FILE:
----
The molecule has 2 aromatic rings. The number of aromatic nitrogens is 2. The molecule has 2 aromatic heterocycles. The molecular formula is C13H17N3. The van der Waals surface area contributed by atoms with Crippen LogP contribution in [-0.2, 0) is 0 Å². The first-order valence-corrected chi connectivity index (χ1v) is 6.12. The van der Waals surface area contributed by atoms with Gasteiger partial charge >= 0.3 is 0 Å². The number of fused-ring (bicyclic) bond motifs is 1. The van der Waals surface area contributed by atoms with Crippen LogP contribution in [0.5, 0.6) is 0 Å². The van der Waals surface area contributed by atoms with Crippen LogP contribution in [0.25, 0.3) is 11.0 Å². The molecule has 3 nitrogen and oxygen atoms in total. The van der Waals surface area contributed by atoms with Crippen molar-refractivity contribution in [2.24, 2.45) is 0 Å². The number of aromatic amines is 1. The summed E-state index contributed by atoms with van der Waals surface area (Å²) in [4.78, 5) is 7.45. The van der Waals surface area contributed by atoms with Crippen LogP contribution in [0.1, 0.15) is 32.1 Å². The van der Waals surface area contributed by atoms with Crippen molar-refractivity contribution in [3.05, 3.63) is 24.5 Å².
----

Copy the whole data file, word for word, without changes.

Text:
The molecule has 2 aromatic rings. The number of aromatic nitrogens is 2. The molecule has 2 aromatic heterocycles. The molecular formula is C13H17N3. The van der Waals surface area contributed by atoms with Crippen LogP contribution in [-0.2, 0) is 0 Å². The first-order valence-corrected chi connectivity index (χ1v) is 6.12. The van der Waals surface area contributed by atoms with Gasteiger partial charge >= 0.3 is 0 Å². The number of fused-ring (bicyclic) bond motifs is 1. The van der Waals surface area contributed by atoms with Crippen LogP contribution in [0.5, 0.6) is 0 Å². The van der Waals surface area contributed by atoms with Crippen LogP contribution in [0.25, 0.3) is 11.0 Å². The molecule has 3 nitrogen and oxygen atoms in total. The van der Waals surface area contributed by atoms with Crippen molar-refractivity contribution in [2.24, 2.45) is 0 Å². The number of aromatic amines is 1. The summed E-state index contributed by atoms with van der Waals surface area (Å²) in [4.78, 5) is 7.45. The van der Waals surface area contributed by atoms with Crippen LogP contribution in [0.1, 0.15) is 32.1 Å². The van der Waals surface area contributed by atoms with Crippen molar-refractivity contribution in [3.05, 3.63) is 24.5 Å².